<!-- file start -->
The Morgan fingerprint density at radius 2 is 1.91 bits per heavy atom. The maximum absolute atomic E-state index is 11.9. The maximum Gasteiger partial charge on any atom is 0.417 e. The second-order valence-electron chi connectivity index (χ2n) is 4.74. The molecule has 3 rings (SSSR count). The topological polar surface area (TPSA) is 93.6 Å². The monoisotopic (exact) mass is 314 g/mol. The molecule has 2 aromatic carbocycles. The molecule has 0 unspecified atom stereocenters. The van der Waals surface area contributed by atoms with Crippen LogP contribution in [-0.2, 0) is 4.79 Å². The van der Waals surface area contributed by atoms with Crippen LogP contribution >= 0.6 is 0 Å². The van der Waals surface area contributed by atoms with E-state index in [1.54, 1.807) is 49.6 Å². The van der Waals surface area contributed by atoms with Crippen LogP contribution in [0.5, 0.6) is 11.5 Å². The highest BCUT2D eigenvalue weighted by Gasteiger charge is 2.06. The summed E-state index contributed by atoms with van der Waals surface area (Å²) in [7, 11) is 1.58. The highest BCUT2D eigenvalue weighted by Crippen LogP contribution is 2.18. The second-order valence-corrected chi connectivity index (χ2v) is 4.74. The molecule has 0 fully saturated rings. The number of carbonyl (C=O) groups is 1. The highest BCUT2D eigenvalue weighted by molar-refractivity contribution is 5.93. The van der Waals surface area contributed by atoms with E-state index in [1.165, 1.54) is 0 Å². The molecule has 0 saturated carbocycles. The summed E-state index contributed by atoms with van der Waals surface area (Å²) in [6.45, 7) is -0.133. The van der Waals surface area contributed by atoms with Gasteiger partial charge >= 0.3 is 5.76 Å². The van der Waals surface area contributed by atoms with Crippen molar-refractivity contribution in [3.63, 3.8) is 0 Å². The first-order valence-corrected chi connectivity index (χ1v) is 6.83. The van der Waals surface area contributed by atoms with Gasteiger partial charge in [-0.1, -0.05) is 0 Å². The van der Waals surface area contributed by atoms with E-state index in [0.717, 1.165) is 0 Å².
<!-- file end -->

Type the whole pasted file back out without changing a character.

The Morgan fingerprint density at radius 2 is 1.91 bits per heavy atom. The maximum absolute atomic E-state index is 11.9. The maximum Gasteiger partial charge on any atom is 0.417 e. The second-order valence-electron chi connectivity index (χ2n) is 4.74. The molecule has 3 rings (SSSR count). The topological polar surface area (TPSA) is 93.6 Å². The monoisotopic (exact) mass is 314 g/mol. The molecule has 2 aromatic carbocycles. The molecule has 0 unspecified atom stereocenters. The van der Waals surface area contributed by atoms with Crippen LogP contribution in [-0.2, 0) is 4.79 Å². The van der Waals surface area contributed by atoms with Crippen LogP contribution >= 0.6 is 0 Å². The van der Waals surface area contributed by atoms with E-state index in [1.54, 1.807) is 49.6 Å². The van der Waals surface area contributed by atoms with Crippen LogP contribution in [0.5, 0.6) is 11.5 Å². The highest BCUT2D eigenvalue weighted by Gasteiger charge is 2.06. The summed E-state index contributed by atoms with van der Waals surface area (Å²) in [7, 11) is 1.58. The highest BCUT2D eigenvalue weighted by Crippen LogP contribution is 2.18. The second-order valence-corrected chi connectivity index (χ2v) is 4.74. The molecule has 0 fully saturated rings. The number of carbonyl (C=O) groups is 1. The highest BCUT2D eigenvalue weighted by molar-refractivity contribution is 5.93. The van der Waals surface area contributed by atoms with E-state index in [1.165, 1.54) is 0 Å². The molecule has 0 saturated carbocycles. The summed E-state index contributed by atoms with van der Waals surface area (Å²) in [6.45, 7) is -0.133. The van der Waals surface area contributed by atoms with Gasteiger partial charge >= 0.3 is 5.76 Å². The van der Waals surface area contributed by atoms with Crippen molar-refractivity contribution in [3.63, 3.8) is 0 Å². The first-order valence-corrected chi connectivity index (χ1v) is 6.83. The van der Waals surface area contributed by atoms with Gasteiger partial charge in [-0.1, -0.05) is 0 Å². The van der Waals surface area contributed by atoms with E-state index in [0.717, 1.165) is 0 Å².